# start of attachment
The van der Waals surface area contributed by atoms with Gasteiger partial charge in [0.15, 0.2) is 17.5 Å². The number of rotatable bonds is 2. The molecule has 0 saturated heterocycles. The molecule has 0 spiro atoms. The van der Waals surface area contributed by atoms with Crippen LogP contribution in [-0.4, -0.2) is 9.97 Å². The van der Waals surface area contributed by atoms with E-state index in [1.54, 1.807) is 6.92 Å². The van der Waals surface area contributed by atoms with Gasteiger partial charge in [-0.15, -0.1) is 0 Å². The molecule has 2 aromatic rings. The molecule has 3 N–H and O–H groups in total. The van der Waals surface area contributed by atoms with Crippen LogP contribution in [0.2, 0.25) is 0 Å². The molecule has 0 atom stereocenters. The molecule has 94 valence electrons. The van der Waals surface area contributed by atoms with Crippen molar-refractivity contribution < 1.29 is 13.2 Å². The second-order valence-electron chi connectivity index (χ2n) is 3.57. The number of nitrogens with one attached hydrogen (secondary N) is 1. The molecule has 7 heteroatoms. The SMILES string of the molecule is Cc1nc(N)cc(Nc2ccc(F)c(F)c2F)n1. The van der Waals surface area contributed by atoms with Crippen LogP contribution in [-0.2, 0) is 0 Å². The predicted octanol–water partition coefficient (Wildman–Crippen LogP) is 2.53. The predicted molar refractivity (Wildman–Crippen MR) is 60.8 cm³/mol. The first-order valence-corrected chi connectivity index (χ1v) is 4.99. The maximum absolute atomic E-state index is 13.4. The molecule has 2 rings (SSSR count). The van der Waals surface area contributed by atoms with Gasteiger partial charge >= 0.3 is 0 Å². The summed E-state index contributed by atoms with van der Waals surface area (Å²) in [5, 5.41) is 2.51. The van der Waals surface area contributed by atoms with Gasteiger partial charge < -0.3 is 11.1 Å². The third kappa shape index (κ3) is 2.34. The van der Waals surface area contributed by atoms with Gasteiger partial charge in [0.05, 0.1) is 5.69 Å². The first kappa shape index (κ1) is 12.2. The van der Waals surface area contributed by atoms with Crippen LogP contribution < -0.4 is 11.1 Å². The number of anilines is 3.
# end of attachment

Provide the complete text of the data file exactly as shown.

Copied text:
The van der Waals surface area contributed by atoms with Gasteiger partial charge in [0.15, 0.2) is 17.5 Å². The number of rotatable bonds is 2. The molecule has 0 saturated heterocycles. The molecule has 0 spiro atoms. The van der Waals surface area contributed by atoms with Crippen LogP contribution in [-0.4, -0.2) is 9.97 Å². The van der Waals surface area contributed by atoms with E-state index in [1.54, 1.807) is 6.92 Å². The van der Waals surface area contributed by atoms with Gasteiger partial charge in [-0.15, -0.1) is 0 Å². The molecule has 2 aromatic rings. The molecule has 3 N–H and O–H groups in total. The van der Waals surface area contributed by atoms with Crippen LogP contribution in [0.2, 0.25) is 0 Å². The molecule has 0 atom stereocenters. The molecule has 94 valence electrons. The van der Waals surface area contributed by atoms with Crippen molar-refractivity contribution < 1.29 is 13.2 Å². The second-order valence-electron chi connectivity index (χ2n) is 3.57. The number of nitrogens with one attached hydrogen (secondary N) is 1. The molecule has 7 heteroatoms. The SMILES string of the molecule is Cc1nc(N)cc(Nc2ccc(F)c(F)c2F)n1. The van der Waals surface area contributed by atoms with Crippen LogP contribution in [-0.2, 0) is 0 Å². The predicted octanol–water partition coefficient (Wildman–Crippen LogP) is 2.53. The predicted molar refractivity (Wildman–Crippen MR) is 60.8 cm³/mol. The first-order valence-corrected chi connectivity index (χ1v) is 4.99. The maximum absolute atomic E-state index is 13.4. The molecule has 2 rings (SSSR count). The van der Waals surface area contributed by atoms with Gasteiger partial charge >= 0.3 is 0 Å². The summed E-state index contributed by atoms with van der Waals surface area (Å²) in [5, 5.41) is 2.51. The van der Waals surface area contributed by atoms with Gasteiger partial charge < -0.3 is 11.1 Å². The third kappa shape index (κ3) is 2.34. The van der Waals surface area contributed by atoms with Gasteiger partial charge in [0.05, 0.1) is 5.69 Å². The first kappa shape index (κ1) is 12.2. The van der Waals surface area contributed by atoms with Crippen LogP contribution < -0.4 is 11.1 Å². The number of anilines is 3.